I have a few pet peeves. Drivers who don’t use their turn signals, cashiers who don’t say please and thank you and pastors who tell me they have online services when in essence all they do is video their existing in person services.

What are the differences between on-site services and on-line services? Too many churches simply video their existing services hoping that it will be sufficient to satisfy an at home audience. That doesn’t work. The on-line service itself must be created specifically to be experienced online, not just a rebroadcast of your in-person service. 

Here are some differences between on-line services and on-site services.

On-line services need to be considerably shorter. On site services I have been involved with tend to run between 1 hour-1hour 15 minutes. Typical on-site services may include a welcome, upcoming event announcement, a call to worship, three hymns or praise songs, offertory words, special music, prayer requests followed by a pastoral prayer, scripture reading, a 20-30 sermon, another hymn of invitation and possibly communion, an occasional baby dedication and baptism.

On second thought, a service that has these many elements will probably last closer to an hour and a half. Because attention spans are much shorter online, digital services should last 30-40 minutes max. (You heard right, 30-40minutes max.)

Here is a template to do a streamlined online service:

Welcome: You should continue to do a greeting at the beginning of your on-line service welcoming those who have joined you on-line. Keep it short, letting the viewer know what to expect in the next half hour and praying briefly for God’s presence throughout the service. If you will be having a communion time, alert your viewers to press pause and gather a piece of bread and grape juice.(That’s right, your on-line service is pre-recorded so it can be played at the convenience of the viewer, not when you gather in your church building)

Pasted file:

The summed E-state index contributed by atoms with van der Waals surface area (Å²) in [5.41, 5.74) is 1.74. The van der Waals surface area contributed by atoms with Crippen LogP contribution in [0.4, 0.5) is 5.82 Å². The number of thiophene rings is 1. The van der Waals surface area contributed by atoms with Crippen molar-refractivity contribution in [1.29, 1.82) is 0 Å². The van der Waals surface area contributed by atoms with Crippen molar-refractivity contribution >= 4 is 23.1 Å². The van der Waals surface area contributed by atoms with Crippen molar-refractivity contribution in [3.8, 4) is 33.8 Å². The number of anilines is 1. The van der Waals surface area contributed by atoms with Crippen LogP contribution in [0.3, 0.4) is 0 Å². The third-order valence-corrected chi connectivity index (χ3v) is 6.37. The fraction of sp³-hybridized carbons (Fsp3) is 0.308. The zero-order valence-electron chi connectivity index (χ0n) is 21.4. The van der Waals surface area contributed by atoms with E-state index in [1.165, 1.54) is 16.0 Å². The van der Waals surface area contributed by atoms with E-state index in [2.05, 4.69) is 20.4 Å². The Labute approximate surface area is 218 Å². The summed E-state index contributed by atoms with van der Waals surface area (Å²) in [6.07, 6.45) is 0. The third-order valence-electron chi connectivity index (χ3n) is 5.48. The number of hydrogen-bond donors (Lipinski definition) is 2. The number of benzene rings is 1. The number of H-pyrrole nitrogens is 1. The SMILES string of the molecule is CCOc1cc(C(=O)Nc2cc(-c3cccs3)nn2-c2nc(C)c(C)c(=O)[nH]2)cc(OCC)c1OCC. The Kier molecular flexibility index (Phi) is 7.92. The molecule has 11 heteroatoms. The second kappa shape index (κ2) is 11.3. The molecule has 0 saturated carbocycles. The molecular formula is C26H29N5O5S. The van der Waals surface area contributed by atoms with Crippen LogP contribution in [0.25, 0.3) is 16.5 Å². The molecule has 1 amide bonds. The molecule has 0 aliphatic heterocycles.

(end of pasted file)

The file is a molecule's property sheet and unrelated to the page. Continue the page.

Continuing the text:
Announcements and prayer requests: During your welcoming words, scroll script at the bottom of the screen as to where viewers can access detailed announcements, leave prayer requests, and comment on the service. Whatever you do with on-line announcements, they are to be completely tailored for online consumption, online engagement, and online attenders.

Videos: If you purchase pre-recorded videos (ala Skit Guys) near the beginning of the service would be a good place to show one.

Worship music or hymns should be reduced to just one number and the lyrics should be projected on the bottom of the screen.

Your message can be basically the same as you preach on Sunday morning only shorter and shot differently. The preaching pastor should be sitting instead of standing and speaking directly into the camera. It is much more intimate as if you are having a conversation with the person watching. A second camera angle to cut to for a short time every minute or two will help to keep your viewer engaged.

In your online service you are not broadcasting to a congregation but rather facilitating the worship of God, the communicating the good news of Jesus Christ and the fellowship of his church, with one person viewing on a screen in their home. Remember with an online service, the goal is not to try and get people to transition to physical attendance, but rather to get one person to fully experience your service and consider it as their church home.

Want to add some WOW to your WORSHIP and WELCOMING Teams?

You’ll learn this and so much more from my experience of tripling a declining congregation and growing a new church plant to over 1200 in weekly attendance.

Church Turnaround A to Z: Ermoian, Kyle: 9780991380541: Amazon.com: Books